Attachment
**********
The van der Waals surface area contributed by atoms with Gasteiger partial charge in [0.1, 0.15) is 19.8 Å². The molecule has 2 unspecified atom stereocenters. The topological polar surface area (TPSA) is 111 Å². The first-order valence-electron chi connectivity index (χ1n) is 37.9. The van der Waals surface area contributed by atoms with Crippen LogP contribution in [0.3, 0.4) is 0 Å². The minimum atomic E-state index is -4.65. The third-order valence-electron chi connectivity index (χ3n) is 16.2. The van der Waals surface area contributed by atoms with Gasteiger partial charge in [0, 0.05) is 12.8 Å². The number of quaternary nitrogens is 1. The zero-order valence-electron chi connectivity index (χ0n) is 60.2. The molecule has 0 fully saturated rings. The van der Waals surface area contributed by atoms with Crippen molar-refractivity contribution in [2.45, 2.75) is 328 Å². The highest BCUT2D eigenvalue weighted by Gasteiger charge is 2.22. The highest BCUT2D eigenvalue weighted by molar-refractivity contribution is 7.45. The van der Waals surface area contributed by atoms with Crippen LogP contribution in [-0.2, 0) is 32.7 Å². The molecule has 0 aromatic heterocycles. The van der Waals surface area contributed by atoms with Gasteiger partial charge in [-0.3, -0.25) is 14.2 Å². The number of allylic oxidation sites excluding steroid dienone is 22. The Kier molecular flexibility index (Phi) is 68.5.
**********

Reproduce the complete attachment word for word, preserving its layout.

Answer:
The van der Waals surface area contributed by atoms with Gasteiger partial charge in [0.1, 0.15) is 19.8 Å². The molecule has 2 unspecified atom stereocenters. The topological polar surface area (TPSA) is 111 Å². The first-order valence-electron chi connectivity index (χ1n) is 37.9. The van der Waals surface area contributed by atoms with Crippen LogP contribution in [0.3, 0.4) is 0 Å². The minimum atomic E-state index is -4.65. The third-order valence-electron chi connectivity index (χ3n) is 16.2. The van der Waals surface area contributed by atoms with Gasteiger partial charge in [0, 0.05) is 12.8 Å². The number of quaternary nitrogens is 1. The zero-order valence-electron chi connectivity index (χ0n) is 60.2. The molecule has 0 fully saturated rings. The van der Waals surface area contributed by atoms with Crippen molar-refractivity contribution in [2.45, 2.75) is 328 Å². The highest BCUT2D eigenvalue weighted by Gasteiger charge is 2.22. The highest BCUT2D eigenvalue weighted by molar-refractivity contribution is 7.45. The van der Waals surface area contributed by atoms with Crippen LogP contribution in [-0.2, 0) is 32.7 Å². The molecule has 0 aromatic heterocycles. The van der Waals surface area contributed by atoms with Gasteiger partial charge in [-0.3, -0.25) is 14.2 Å². The number of allylic oxidation sites excluding steroid dienone is 22. The Kier molecular flexibility index (Phi) is 68.5.